Blood boost:Donors needed to maintain sufficient supply of blood


The American Red Cross always stands ready to respond to unexpected emergencies.

The American Red Cross always stands ready to respond to unexpected emergencies.

At the same time, the organization also knows to expect certain serious situations each year.

Such is the case when summer rolls around.

The demand for blood tends to intensify as more people travel for vacations. Outdoor activity-related accidents leading to patients needing blood also are more common during summer.

And, with more people on vacation, it can be a slow time for blood donations. Between June and August, on average, two fewer donors contribute at every Red Cross blood drive than what hospitals need.

Shortages could be averted if more people took the time to donate. An estimated 38 percent of the U.S. population is eligible to donate blood, but less than 10 percent actually step up each year.

Someone needs blood every two seconds in the United States. While all blood types are being sought to ensure a reliable supply for patients, there's a particular need for types O negative, B negative and A negative.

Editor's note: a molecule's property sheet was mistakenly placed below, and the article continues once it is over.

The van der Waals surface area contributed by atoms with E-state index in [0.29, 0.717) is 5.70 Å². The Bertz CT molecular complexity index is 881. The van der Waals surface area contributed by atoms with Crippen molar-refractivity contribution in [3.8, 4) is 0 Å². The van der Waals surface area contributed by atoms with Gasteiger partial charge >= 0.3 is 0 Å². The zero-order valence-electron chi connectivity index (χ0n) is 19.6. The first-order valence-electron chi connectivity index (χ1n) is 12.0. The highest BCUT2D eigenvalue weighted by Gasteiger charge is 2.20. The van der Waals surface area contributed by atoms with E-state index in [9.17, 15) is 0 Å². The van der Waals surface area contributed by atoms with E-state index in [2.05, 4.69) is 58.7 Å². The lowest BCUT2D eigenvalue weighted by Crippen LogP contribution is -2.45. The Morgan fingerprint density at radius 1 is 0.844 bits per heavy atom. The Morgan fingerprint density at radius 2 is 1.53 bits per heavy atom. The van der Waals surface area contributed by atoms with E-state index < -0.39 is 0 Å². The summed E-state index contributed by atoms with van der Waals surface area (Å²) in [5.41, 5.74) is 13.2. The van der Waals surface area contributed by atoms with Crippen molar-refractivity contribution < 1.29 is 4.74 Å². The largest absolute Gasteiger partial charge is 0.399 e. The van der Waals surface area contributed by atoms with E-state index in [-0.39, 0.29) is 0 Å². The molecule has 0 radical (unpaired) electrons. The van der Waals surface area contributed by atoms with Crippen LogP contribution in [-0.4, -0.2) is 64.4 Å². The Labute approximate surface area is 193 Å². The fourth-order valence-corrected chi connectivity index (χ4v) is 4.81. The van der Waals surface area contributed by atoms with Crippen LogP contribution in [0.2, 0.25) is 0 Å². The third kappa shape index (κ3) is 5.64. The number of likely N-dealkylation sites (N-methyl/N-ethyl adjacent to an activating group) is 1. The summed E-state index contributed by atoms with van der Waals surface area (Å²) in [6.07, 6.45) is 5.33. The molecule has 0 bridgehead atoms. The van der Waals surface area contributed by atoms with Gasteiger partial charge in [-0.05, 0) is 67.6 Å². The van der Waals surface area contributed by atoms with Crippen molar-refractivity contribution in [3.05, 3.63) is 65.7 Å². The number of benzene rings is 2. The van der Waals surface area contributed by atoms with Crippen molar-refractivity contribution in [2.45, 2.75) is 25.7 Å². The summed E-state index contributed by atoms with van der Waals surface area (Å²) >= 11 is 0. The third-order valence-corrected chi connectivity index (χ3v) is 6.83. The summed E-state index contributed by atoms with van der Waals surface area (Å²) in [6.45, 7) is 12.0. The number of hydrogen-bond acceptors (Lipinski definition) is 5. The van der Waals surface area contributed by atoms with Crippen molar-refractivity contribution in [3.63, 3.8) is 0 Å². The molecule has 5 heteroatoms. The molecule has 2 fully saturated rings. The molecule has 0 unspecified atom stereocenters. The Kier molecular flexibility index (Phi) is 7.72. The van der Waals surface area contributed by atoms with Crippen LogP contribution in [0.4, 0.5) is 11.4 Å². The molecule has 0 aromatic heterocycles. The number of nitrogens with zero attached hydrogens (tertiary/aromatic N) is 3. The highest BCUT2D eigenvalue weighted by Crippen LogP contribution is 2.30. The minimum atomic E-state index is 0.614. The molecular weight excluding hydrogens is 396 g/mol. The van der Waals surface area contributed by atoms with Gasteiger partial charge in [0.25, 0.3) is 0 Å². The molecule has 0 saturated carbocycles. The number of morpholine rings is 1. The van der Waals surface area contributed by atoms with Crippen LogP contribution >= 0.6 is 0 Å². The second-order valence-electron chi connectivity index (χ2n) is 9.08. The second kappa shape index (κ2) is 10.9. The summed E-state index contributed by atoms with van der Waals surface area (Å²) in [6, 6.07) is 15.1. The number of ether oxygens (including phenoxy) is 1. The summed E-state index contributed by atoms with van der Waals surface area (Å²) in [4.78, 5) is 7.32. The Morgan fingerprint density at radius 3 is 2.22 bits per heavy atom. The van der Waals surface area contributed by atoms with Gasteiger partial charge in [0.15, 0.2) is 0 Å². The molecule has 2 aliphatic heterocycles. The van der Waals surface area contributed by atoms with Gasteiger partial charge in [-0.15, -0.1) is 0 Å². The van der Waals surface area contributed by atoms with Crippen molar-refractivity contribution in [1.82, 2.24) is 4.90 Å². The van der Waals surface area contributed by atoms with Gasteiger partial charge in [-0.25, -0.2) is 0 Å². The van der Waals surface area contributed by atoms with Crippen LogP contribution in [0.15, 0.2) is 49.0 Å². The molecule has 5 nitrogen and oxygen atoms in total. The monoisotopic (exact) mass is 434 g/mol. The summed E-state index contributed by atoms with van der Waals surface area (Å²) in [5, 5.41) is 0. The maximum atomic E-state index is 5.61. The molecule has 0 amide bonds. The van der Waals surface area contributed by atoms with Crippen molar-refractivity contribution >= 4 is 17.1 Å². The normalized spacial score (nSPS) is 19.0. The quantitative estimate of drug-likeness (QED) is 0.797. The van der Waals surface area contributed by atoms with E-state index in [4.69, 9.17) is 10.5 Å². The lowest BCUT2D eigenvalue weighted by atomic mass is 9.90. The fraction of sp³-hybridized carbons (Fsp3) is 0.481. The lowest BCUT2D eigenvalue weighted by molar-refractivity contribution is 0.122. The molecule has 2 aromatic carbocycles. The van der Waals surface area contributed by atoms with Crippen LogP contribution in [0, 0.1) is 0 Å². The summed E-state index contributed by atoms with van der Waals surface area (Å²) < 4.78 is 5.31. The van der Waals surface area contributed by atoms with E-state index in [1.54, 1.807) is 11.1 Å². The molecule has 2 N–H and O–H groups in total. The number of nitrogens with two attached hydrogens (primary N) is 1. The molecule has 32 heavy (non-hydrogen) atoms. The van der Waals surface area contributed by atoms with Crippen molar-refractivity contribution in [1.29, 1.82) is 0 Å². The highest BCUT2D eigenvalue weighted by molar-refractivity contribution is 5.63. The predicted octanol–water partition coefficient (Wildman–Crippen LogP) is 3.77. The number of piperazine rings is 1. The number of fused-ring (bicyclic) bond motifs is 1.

Blood recipients of all ages may be cancer patients, organ transplant recipients or someone injured in an accident, among others.

Opportunities to help arrive this week with area blood drives:

* 1 to 7 p.m. today at First United Methodist Church, 1106 N. Main St., Garden City

* Noon to 6 p.m. Wednesday at the William Carpenter Building, 606 North Fairground Road, Scott City

* 8 a.m. to 3 p.m. Wednesday and 11 a.m. to 6 p.m. Thursday at the American Legion Post, 202 Santa Fe St., Copeland

* Noon to 4 p.m. Thursday at the 4-H Building, 905 Ingalls Ave., Tribune

* 9 a.m. to 1:30 p.m. Friday at First Baptist Church, 101 S. Carter St., Leoti

Prospective donors also may call (800) RED CROSS (1-800-733-2767) or visit to make an appointment.

Giving blood is safe and easy, and only takes about one hour — a small sacrifice to make such a positive impact.

People who do take time out of their busy lives to help others deserve our thanks and praise — and not just during critical times, but year-round. They are indeed lifesavers.

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